Glasgow City Council pays compensation for boy's cemetery death
A council has agreed to pay compensation to the family of an eight-year-old boy who died after a headstone fell on him.
Ciaran Williamson was playing with friends in Craigton Cemetery, Glasgow, when the tragedy happened on 26 May 2015.
It is understood the family will receive a six-figure sum from Glasgow City Council.
A fatal accident inquiry (FAI) concluded that the council did not have "an active system of inspection to ensure the safety and stability of memorials".
The failure to repair a hole in a perimeter wall was also criticised.
Ciaran was playing in the graveyard when a 7ft (2.13m) headstone, erected in the 1920s and referred to as the Ross Memorial, toppled over and landed on him.
The schoolboy's friends raised the alarm but the inquiry heard his death was "instantaneous".
In a statement issued through their lawyers Digby Brown Solicitors, Ciaran's family said: "We are glad the final legal hurdle is over.
"The last three years have been devastating for us - especially during the FAI and having to relive everything.
"However, we're grateful the civil action could be settled so quickly as it means we can start to piece ourselves back together."
The statement also thanked friends, family and the local community who have supported them since Ciaran's death.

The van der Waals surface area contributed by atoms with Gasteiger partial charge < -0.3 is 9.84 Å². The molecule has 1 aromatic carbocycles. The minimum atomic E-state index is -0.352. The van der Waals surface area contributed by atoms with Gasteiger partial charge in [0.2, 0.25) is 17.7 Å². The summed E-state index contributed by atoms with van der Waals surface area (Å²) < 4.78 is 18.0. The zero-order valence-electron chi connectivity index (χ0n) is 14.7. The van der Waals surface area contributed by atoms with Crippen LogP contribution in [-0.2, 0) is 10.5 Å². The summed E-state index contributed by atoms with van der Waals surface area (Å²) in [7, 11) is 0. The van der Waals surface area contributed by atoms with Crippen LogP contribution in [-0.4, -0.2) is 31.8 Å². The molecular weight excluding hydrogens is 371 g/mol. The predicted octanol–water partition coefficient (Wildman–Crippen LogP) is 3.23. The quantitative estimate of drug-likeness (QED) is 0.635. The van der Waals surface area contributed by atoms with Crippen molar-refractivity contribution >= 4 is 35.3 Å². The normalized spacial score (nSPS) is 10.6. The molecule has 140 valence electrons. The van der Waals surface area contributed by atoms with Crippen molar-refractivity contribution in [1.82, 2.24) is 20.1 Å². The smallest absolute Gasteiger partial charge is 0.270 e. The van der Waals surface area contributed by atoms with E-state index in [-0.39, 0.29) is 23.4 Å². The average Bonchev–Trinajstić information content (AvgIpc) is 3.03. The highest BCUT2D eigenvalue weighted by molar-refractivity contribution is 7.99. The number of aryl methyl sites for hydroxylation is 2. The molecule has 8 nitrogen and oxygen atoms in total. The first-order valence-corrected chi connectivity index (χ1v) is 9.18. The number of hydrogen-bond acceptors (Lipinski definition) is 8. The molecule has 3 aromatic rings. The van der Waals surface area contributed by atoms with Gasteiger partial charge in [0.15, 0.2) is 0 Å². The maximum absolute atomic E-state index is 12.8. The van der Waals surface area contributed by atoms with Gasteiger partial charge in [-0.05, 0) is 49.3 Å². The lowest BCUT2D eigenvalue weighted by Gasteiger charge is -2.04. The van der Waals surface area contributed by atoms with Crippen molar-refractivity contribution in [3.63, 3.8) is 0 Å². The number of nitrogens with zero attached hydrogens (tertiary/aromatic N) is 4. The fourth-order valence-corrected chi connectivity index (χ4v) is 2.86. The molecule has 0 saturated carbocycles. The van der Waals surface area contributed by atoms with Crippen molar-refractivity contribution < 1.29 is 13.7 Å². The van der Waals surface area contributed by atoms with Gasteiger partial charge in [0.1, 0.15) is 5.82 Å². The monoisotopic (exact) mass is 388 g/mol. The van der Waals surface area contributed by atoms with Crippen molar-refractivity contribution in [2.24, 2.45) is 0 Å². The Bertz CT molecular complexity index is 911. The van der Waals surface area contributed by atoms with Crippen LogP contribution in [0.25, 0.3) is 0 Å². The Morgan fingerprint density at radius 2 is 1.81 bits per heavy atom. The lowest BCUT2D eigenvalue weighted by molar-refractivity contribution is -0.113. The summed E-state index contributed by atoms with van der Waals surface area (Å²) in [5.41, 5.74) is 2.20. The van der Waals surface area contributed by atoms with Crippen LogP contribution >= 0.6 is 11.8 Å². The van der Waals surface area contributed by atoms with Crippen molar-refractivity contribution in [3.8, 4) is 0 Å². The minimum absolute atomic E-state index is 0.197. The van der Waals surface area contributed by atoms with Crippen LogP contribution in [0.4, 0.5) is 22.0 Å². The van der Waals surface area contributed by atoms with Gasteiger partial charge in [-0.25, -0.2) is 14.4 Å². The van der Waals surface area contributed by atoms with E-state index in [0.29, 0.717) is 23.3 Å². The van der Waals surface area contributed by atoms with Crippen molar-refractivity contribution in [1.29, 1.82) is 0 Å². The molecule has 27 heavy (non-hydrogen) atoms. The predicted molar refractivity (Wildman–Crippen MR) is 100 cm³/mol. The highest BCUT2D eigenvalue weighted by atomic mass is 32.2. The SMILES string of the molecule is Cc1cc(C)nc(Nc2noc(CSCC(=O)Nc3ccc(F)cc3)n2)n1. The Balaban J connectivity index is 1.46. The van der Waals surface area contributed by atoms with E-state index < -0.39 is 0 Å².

Mark Gibson, partner at Digby Brown Solicitors, said: "Ciaran's family have endured a very public agony and in ways very few people can relate to so first and foremost I'd like to pay tribute to them for their courage throughout.
"I can confirm a civil action against Glasgow City Council has now been settled which I hope means the family can start focusing on themselves again."
The inquiry heard that following Ciaran's death, Glasgow City Council carried out a safety assessment at the cemetery and laid flat between 500 and 900 headstones over concerns they were unsafe.
Ciaran's family told BBC Scotland last year that they hoped other children would be warned off playing in unsafe locations.
At the time of Ciaran's death, the family lived next to the cemetery.
A spokeswoman for Glasgow City Council said: "We always aim to deal with claims as quickly and sensitively as possible.
"It wouldn't be appropriate to comment further at this time."